Bill pushes back against arming teachers
The pushback comes as gun advocates urge teachers to pack guns against an intruder. Utah law allows teachers and anyone else licensed to carry concealed weapons to wear a gun in a public school. But some believe teachers should disclose to parents that they're packing, and that alarmed parents should be able to request a different classroom for their children.
To accomplish all of this, Rep. Carol Spackman Moss has drafted legislation for action by the Utah House.
"I see this not as a gun bill, but a parents' rights bill," said Moss, a Democrat from the upscale Salt Lake City suburb of Holladay. "The worst thing to have is a lot of teachers with guns. My constituents -- parents and teachers -- all say this is the wrong approach."
Gun lobbyists say the legislation runs counter to common sense because privacy is a cornerstone of having a permit to wear a concealed weapon. Unlike many other states, Utah doesn't draw a line on concealed weapons at public schools, and instructors say more teachers are applying for the permit. Educators say they have no way of knowing how many teachers are arming themselves because they don't have to disclose it.
The efforts to arm or train Utah teachers to confront assailants came only weeks after a gunman killed his mother and then went on a rampage through Sandy Hook Elementary School in Newtown, Conn., killing 20 children and six adults before killing himself.
Nearly 200 Utah teachers showed up Dec. 27 for the first firearms instruction course offered by Utah's leading gun lobby, which waived a $50 fee for the training.
"I thought it was an over-reaction and a poor way to ensure school safety," said Moss, a retired English teacher. "The best thing schools can do for safety is to make sure teachers can lock the doors of their classrooms. There are a lot of situations teachers can control without guns."
Moss acknowledged that teachers were of two minds on gun safety. Some see no problem packing guns in classrooms. Others are horrified by the presence of weapons. Many administrators say guns are fraught with danger. Among the potential dangers they point to are teachers being overpowered for their weapons or misfiring in a panic and hitting innocent bystanders.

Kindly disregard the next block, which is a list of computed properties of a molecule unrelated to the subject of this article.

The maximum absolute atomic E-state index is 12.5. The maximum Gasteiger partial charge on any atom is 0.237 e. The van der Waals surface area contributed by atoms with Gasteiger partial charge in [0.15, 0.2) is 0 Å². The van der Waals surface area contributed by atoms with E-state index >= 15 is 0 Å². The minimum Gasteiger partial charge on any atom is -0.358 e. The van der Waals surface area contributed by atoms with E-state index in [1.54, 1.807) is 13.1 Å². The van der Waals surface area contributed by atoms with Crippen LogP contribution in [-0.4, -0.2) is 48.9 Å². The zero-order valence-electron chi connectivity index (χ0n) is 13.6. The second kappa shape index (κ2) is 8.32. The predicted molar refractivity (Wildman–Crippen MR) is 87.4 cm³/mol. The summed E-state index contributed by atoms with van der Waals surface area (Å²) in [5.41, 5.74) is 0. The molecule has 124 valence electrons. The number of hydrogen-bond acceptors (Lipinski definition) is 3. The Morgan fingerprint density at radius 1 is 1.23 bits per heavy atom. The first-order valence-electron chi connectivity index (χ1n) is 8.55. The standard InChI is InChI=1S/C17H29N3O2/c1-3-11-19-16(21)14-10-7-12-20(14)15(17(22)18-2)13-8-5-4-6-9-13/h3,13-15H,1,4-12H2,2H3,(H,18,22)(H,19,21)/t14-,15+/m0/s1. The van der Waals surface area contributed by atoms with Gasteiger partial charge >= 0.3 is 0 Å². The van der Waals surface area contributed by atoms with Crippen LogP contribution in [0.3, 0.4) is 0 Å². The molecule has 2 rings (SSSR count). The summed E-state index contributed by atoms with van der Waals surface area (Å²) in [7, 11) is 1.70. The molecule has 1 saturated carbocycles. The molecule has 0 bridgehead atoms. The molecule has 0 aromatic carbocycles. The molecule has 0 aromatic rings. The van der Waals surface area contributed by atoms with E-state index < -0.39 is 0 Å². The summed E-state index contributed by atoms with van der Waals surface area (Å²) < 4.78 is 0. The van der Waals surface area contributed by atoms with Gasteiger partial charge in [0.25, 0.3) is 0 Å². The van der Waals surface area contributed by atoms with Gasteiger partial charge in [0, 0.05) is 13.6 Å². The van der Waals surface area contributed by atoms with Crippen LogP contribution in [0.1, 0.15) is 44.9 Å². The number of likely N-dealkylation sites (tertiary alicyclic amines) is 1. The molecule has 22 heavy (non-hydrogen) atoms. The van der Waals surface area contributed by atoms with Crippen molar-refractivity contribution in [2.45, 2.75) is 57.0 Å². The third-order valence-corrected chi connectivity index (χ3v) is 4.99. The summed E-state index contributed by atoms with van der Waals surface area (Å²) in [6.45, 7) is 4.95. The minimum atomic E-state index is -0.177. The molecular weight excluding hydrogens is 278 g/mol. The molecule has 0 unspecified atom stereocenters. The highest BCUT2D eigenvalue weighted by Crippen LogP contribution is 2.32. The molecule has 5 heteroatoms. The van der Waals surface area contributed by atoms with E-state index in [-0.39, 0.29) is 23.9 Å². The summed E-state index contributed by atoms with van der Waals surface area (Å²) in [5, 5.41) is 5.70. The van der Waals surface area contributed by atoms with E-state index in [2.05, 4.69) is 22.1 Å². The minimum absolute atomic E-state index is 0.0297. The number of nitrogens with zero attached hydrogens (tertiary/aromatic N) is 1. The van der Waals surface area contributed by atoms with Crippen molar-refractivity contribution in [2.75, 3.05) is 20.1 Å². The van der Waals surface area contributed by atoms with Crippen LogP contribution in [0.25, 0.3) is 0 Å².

But school administrators and state education officials almost universally argue that arming teachers is unwise.
"The more guns you have in the school, the more dangerous it is," Leslie Keisel, superintendent of the North Sanpete School District, has told The Associated Press.
Yet teachers are among the most responsible gun owners and forcing them to disclose when they bring guns to schools would only demonize them, argues Clark Aposhian, chairman of the Utah Shooting Sports Council, the state's biggest gun lobby.
"It's a terrible idea," said Aposhian, a tactical firearms instructor. "It targets teachers who are feeling vulnerable and choose this method of self-defense rather than protect students by jumping in front of bullets."
Utah is among a few states that let people carry licensed concealed weapons into public schools without exception, according to the National Conference of State Legislatures. Anyone can pack a legally concealed weapon at schools in Utah, although it took a law enacted a dozen years ago to expressly allow it. Legislators took action to overrule some school districts that were trying to enforce their own gun rules.
"We've had 12 years of no problems, let alone a pattern of problems," Aposhian said. "We trust our kids with teachers every day. Why do we think they'll be any danger?"
Aposhian said Moss' bill has virtually no chance of passage in a state that celebrates gun ownership. Legislators are moving in the opposite direction, advancing a proposal to do away with the requirement of a permit for a concealed weapon.
Aposhian's defense of armed teachers got no argument from any of the teachers who showed up for his gun instruction for six hours in late December.
"I never felt threatened in 14 years of teaching, but I don't think you can be too prepared," said Tiffany Parry, a dance teacher in the Salt Lake City suburb of Sandy who applied for a license to carry a concealed gun. "I think it could come in handy."
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